Sometimes it just happens and you can’t always explain how or why
Where do the best ideas come from? How do you know if they’re any good and might work?
Ideas are like love. Romantics, poets and philosophers have tried forever to explain this emotion and state of mind, but they rarely succeed.
The same mystery applies to ideas that can be spontaneous, “aha” moments. It’s not essential to always know where they come from, but you must be ready to do something with them after they strike.
The ubiquitous railroad crossing sign that admonishes drivers to stop, look and listen,can be lifesaving, and provides excellent advice on how to seize an opportunity.
Some of the best innovators are perpetually on alert, watching everything around them, especially looking for annoyances that can trigger a better-way idea. It likely starts with seeing something that doesn’t work as it should or something that “should be,” but isn’t.
Example: A door makes an irritating noise every time it’s opened and closed. An aware innovator/opportunist was motivated to come up with a button-sized silicone sound-dampening bumper that sold tens of millions of units.
Ever drop your cell phone between the two-inch gap between your car seat and the center console and spend the next 10 minutes fishing it out? Another aggravated opportunist did and came up with a storage tray that fits between the car seat and the centerpiece, which is not only handy for storing stuff, including your phone, but also prevents an ongoing problem.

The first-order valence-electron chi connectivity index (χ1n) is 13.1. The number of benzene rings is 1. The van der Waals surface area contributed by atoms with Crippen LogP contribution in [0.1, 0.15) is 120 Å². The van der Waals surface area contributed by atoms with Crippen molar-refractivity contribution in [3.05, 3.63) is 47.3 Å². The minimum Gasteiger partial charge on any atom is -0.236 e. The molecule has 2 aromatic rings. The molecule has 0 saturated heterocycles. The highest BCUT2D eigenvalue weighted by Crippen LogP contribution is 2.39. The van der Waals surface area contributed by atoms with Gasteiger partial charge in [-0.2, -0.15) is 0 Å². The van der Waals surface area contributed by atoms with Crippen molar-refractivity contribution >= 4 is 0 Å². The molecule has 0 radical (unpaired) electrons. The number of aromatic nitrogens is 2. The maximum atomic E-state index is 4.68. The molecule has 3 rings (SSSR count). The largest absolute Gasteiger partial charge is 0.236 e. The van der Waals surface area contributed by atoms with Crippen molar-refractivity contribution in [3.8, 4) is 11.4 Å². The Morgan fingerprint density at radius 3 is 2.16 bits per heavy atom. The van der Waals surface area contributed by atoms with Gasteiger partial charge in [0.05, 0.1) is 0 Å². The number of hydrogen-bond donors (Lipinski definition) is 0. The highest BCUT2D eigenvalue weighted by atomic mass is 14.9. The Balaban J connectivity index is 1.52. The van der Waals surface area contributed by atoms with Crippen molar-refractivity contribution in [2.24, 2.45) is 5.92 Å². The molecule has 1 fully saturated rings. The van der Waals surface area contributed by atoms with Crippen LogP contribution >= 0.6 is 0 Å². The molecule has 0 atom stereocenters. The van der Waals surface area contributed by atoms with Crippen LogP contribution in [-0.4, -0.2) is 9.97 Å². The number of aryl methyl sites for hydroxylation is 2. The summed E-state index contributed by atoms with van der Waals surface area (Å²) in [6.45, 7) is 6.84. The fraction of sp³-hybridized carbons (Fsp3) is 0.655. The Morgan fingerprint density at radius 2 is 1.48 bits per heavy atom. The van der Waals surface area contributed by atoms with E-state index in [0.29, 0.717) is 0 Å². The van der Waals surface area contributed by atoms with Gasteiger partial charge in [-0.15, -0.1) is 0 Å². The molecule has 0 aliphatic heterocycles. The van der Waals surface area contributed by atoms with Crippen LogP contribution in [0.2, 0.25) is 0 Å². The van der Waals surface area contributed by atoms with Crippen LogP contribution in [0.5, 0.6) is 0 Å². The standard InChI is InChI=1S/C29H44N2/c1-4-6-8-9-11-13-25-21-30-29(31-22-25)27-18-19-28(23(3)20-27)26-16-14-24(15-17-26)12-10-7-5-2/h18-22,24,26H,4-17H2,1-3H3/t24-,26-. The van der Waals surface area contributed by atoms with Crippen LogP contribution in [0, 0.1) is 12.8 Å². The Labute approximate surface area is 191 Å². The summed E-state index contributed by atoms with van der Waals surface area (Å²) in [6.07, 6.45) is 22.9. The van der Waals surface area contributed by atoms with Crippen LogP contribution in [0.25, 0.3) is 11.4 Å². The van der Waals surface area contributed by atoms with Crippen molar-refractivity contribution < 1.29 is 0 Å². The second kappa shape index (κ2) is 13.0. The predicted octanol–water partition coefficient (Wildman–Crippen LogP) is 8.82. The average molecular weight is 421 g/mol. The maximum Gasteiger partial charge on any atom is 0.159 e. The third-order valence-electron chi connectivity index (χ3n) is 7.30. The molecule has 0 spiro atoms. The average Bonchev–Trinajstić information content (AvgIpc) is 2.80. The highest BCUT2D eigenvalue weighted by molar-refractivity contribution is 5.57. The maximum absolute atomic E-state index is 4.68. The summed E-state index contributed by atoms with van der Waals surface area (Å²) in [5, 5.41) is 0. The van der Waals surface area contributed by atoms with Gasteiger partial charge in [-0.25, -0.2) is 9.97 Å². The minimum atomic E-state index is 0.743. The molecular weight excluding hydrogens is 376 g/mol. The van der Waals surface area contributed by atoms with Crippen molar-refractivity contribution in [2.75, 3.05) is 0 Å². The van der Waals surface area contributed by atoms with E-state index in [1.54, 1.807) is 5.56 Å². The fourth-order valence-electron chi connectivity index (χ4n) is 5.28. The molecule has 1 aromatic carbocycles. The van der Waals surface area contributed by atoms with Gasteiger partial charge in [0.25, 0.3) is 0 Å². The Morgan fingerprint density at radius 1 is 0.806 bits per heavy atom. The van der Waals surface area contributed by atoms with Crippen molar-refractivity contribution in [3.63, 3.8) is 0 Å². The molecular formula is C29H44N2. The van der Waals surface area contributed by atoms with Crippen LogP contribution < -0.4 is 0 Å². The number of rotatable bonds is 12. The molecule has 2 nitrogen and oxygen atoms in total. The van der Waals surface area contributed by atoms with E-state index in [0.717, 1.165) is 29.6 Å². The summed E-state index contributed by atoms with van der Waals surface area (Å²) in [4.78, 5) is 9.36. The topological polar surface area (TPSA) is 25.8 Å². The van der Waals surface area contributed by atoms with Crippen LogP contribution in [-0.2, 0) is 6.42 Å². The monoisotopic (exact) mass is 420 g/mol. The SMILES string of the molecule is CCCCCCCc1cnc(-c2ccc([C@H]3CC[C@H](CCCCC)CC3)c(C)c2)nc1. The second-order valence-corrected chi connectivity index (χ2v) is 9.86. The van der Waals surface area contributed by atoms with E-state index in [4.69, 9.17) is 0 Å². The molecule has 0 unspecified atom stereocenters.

Did these inventors, who made millions, wake up thinking they might produce these ideas? Likely not. Instead, they just stopped, looked and listened. They then started reflecting on solutions that probably came to them hours, weeks or months later.
The same applies to contemplating your business, not so much in terms of what you’re doing at the moment but instead, what you see every day that could be better or something that your customers might not even know they need just yet — until you tell them.
Almost everyone has had that good, maybe even potentially great, fleeting thought. Then a few hours later, the only recollection is that it was something promising that, for unknown reasons, evaporated almost as quickly as it came. The trick is to have the discipline to capture and ignite that spark.
It starts with harnessing that thought for future consideration. You can do this by jotting it down on a piece of paper or quickly dictating it on your cellphone. Calling your phone voicemail is always a good option, too. Alternatively, preserve the idea(s) in a folder on your laptop, iPad or the old-school hanging desk file. But don’t forget the requisite routine of revisiting your ideas every so often, be it weekly, monthly or even longer, to take that all-important second look. Determine if the idea still resonates and decide if it was just a fanciful, fleeting thought, something irrelevant or just maybe a concept that deserves future exploration.
Doing things by rote can be stress-reducing and sometimes relaxing, but cultivating ideas takes real work, much like building a relationship after falling in love.
Visit Michael Feuer’s website www.TipsFromTheTop.info to learn more about his columns, watch videos and purchase his books, “The Benevolent Dictator” and “Tips From The Top.”